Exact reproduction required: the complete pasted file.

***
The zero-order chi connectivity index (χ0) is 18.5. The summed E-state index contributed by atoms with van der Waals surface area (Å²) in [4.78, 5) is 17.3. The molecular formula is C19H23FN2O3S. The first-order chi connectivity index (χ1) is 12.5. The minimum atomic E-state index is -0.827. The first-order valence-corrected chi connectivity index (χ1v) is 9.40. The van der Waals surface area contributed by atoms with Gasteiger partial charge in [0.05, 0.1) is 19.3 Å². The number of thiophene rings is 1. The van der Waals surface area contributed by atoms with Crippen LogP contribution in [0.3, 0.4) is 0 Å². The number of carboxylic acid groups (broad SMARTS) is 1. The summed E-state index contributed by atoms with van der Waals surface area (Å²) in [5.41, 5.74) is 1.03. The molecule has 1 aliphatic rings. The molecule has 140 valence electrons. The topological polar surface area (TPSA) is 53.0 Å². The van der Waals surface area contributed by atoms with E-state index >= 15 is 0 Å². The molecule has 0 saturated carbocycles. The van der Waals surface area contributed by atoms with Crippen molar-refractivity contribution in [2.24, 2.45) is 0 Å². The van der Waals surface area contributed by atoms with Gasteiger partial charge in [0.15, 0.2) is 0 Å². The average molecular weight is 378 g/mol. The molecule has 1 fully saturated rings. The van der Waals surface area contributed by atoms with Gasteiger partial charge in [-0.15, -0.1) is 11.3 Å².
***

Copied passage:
The zero-order chi connectivity index (χ0) is 18.5. The summed E-state index contributed by atoms with van der Waals surface area (Å²) in [4.78, 5) is 17.3. The molecular formula is C19H23FN2O3S. The first-order chi connectivity index (χ1) is 12.5. The minimum atomic E-state index is -0.827. The first-order valence-corrected chi connectivity index (χ1v) is 9.40. The van der Waals surface area contributed by atoms with Gasteiger partial charge in [0.05, 0.1) is 19.3 Å². The number of thiophene rings is 1. The van der Waals surface area contributed by atoms with Crippen LogP contribution in [0.3, 0.4) is 0 Å². The number of carboxylic acid groups (broad SMARTS) is 1. The summed E-state index contributed by atoms with van der Waals surface area (Å²) in [5.41, 5.74) is 1.03. The molecule has 1 aliphatic rings. The molecule has 140 valence electrons. The topological polar surface area (TPSA) is 53.0 Å². The van der Waals surface area contributed by atoms with E-state index >= 15 is 0 Å². The molecule has 0 saturated carbocycles. The van der Waals surface area contributed by atoms with Crippen molar-refractivity contribution in [2.24, 2.45) is 0 Å². The van der Waals surface area contributed by atoms with Gasteiger partial charge in [0.15, 0.2) is 0 Å². The average molecular weight is 378 g/mol. The molecule has 1 fully saturated rings. The van der Waals surface area contributed by atoms with Gasteiger partial charge in [-0.15, -0.1) is 11.3 Å².